KIM KELLY: It’s not really a question or a conscious choice. That’s just what makes sense to me. If you are going to be reporting on an issue, why wouldn’t you spend the majority of your time talking to people who are being directly impacted? I will reach out to a union comps person. I’ll reach out to somebody higher up in the food chain, but ultimately my interest and my sympathy lies with people who are dealing with this on a day to day basis, and who are going be impacted, and who don’t have massive savings or a big salary, or any of the sort of nice investments that people who are higher up are able to depend on. My dad’s a construction worker, and this is going to directly impact him and my family. Those are the people who I’m most concerned about because that’s who I feel the most affinity for. I’m a broke freelancer. We’re all in the same struggle together.
I’ve never been the biggest fan of authority to begin with. I mean, you always do your due diligence, and you always reach out and talk to as many people who will speak to you, and get— I don’t want to say both sides because that is not a useful phrase in 2019, but there’s definitely— there’s always multiple viewpoints on an issue. You just have to do your best to approach it from as many angles as possible, to get as close to the full picture as you can. It’s not easy, and this is definitely a time in which the labor movement is at a crossroads, and there are a lot of disagreements across a lot of different issues. One would hope that generally we’re all looking towards the future and being as progressive and justice-minded as we can, but there are still pretty big conflicts. I mean, ICE has a union. And there’s a lot of things that we need to work on before, I think, we get closer to realizing the dreams of liberation that our forefathers and foremothers and foreparents worked towards.
DHARNA NOOR: Sure. To switch gears a little bit, I’m curious, when you write for Teen Vogue specifically, is the audience you have in mind really usually teens? And how are teens and young people responding when they’re reading your column?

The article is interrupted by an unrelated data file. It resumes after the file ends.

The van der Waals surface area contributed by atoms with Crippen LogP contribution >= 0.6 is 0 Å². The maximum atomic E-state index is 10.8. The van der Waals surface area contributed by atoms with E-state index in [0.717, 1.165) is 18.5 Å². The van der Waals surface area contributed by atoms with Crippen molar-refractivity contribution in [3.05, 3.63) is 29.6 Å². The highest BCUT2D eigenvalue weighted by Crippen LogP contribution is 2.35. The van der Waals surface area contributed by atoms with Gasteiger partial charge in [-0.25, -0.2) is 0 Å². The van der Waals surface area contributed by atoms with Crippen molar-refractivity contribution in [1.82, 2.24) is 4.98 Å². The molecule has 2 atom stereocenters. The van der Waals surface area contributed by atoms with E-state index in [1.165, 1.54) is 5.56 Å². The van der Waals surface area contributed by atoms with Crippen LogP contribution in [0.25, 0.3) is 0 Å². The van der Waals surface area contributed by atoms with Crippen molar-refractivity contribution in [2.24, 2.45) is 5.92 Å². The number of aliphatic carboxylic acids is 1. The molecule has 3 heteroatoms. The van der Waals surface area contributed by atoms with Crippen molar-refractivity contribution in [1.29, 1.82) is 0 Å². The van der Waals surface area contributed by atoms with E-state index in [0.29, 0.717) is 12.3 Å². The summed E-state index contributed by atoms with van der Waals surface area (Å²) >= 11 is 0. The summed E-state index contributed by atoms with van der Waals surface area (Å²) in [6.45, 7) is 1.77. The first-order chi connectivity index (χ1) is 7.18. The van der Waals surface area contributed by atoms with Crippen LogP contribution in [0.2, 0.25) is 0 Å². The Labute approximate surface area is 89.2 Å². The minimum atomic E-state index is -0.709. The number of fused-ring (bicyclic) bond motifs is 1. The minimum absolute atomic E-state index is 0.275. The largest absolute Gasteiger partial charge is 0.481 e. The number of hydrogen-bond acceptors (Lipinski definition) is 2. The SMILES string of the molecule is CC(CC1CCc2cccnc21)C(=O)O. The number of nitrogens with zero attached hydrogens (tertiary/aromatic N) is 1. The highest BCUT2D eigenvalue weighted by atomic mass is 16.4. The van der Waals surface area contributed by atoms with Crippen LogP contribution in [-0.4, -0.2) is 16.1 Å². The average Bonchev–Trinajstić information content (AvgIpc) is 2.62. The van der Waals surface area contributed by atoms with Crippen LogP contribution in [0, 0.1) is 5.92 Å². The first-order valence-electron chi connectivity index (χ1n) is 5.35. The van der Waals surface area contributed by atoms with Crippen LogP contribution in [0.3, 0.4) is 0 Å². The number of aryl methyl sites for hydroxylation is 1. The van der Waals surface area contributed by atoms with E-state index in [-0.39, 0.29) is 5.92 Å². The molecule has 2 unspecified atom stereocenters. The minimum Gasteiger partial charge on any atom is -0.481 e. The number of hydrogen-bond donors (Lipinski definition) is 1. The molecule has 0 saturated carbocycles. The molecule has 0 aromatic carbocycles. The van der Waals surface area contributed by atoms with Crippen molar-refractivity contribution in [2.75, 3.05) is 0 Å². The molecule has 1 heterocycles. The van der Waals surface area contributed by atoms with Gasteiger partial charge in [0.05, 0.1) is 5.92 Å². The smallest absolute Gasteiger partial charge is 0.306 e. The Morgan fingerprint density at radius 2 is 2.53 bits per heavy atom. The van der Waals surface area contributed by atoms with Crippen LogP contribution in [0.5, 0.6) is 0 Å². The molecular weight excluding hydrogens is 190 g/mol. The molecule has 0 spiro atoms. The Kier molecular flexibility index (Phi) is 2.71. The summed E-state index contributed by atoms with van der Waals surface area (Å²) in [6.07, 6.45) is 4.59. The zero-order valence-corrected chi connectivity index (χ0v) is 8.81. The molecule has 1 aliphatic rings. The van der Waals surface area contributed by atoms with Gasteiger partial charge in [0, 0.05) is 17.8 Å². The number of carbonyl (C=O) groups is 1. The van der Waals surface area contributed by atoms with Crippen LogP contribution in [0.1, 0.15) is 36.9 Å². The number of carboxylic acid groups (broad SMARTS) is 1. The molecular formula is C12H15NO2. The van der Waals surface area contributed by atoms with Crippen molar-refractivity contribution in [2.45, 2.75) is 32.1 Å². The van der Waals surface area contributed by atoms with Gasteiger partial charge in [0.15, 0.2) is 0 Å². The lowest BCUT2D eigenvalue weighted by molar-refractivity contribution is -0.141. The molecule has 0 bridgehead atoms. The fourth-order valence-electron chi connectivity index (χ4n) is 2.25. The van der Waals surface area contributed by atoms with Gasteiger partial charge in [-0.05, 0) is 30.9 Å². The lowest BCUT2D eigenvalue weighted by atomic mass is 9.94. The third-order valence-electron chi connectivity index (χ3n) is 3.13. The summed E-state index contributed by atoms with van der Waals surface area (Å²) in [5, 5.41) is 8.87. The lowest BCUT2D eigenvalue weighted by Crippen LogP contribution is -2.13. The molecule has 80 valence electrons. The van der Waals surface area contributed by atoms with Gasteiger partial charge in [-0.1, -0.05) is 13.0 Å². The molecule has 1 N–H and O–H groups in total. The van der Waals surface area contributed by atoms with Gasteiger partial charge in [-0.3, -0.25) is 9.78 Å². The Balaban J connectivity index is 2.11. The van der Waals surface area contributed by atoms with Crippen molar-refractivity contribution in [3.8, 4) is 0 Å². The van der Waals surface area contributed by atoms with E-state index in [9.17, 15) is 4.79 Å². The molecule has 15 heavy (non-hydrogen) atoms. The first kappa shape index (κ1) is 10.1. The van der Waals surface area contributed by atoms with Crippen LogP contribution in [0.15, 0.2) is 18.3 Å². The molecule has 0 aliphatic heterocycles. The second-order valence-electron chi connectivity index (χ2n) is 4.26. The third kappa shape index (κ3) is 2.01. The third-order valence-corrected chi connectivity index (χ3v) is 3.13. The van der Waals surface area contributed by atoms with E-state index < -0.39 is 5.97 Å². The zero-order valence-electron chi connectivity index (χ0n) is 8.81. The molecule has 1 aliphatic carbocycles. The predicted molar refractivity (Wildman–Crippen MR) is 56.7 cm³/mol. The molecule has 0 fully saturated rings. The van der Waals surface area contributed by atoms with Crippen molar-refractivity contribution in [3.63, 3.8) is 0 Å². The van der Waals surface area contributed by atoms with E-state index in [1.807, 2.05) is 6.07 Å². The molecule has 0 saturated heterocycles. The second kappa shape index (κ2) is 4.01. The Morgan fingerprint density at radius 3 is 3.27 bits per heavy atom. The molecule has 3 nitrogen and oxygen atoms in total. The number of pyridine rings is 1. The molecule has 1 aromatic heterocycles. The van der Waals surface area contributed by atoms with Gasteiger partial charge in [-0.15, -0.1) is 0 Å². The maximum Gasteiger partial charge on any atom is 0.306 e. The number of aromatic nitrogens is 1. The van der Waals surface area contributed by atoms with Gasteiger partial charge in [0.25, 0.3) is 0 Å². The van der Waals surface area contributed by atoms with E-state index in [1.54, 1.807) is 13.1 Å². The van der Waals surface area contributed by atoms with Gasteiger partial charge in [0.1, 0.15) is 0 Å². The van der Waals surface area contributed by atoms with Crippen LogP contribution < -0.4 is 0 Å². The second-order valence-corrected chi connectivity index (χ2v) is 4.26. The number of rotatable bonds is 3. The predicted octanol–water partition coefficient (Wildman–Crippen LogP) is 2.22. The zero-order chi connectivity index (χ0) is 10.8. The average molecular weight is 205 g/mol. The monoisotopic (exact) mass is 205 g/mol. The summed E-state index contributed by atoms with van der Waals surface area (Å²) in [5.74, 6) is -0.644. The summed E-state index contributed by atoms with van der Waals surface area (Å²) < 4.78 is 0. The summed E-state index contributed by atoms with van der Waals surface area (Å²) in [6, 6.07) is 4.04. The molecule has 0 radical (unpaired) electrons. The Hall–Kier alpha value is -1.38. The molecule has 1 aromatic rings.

KIM KELLY: You know, I do get the feeling that not as many actual teens read my column, going from the feedback that I get on Twitter and Facebook and emails and such. But something that has been really heartening is that I’ve had a lot of teachers hit me up and tell me like, “Hey, I’m taking this piece you wrote and I’m bringing it to my classroom and we’re discussing it,” or using it to investigate this historical thing, or this current thing in the news. That is extremely gratifying because even if the 16-year-old kid doesn’t want to click on an article about how Labor Day is a scam, their teacher who brings it to class and assigns the reading, might give them an avenue to actually explore that and think about things in a different way.
Even though I’m not entirely sure who is reading it, I want to assume who’s reading it. I do try and make my writing as accessible as possible, without—I’m never going to dumb things down because teenagers are smarter than all of us and are going to save the world, but I do try to break down complex topics in a way that I think are just more accessible because you don’t want to be preaching at people, or throwing tons of jargon at them, or making them feel they need to read 17 different books before they can understand what you’re talking about. Because if we’re going to reach the working class and everybody in general, then I think there needs to be the understanding that not everybody knows every specific piece of jargon. We need to make sure that when somebody reads what you’re writing and is presenting these maybe revolutionary ideas, that we’re not doing it in a way that feels like gatekeeping, or like we’re keeping the best parts for ourselves.
DHARNA NOOR: We’re almost out of time, but I guess I’ll wrap up by asking you, why is Labor Day a scam, Kim? And what do you hope that people reading your columns will take away from it? We’re posting this on Labor Day. So this Labor Day, what’s your big message for your readers?
KIM KELLY: Well, actually, in my next column, which is dropping tomorrow, explains exactly why Labor Day is a scam. So maybe I’ll just direct your readers to that, but in short, May Day is the true workers’ holiday. And the fact that it’s not celebrated as widely in the States is because the government doesn’t want lefties and radicals and the working class to come together and express dissent against the things that are keeping us down. Labor Day has become – it wasn’t always intended as such, but it’s definitely become just this sort of exercise in capitalist excess. The fact that we have Labor Day, as it is, and that May 1st in the States is officially known as Loyalty Day, I think says quite a lot about the priorities of the government when it comes to the working class, and then when it comes to us knowing our own history.
DHARNA NOOR: All right. Kim Kelly, Labor Reporter for Teen Vogue, bylines at a number of other places, thanks so much for being here today. We hope to talk to you again soon. And thank you for joining us on The Real News Network.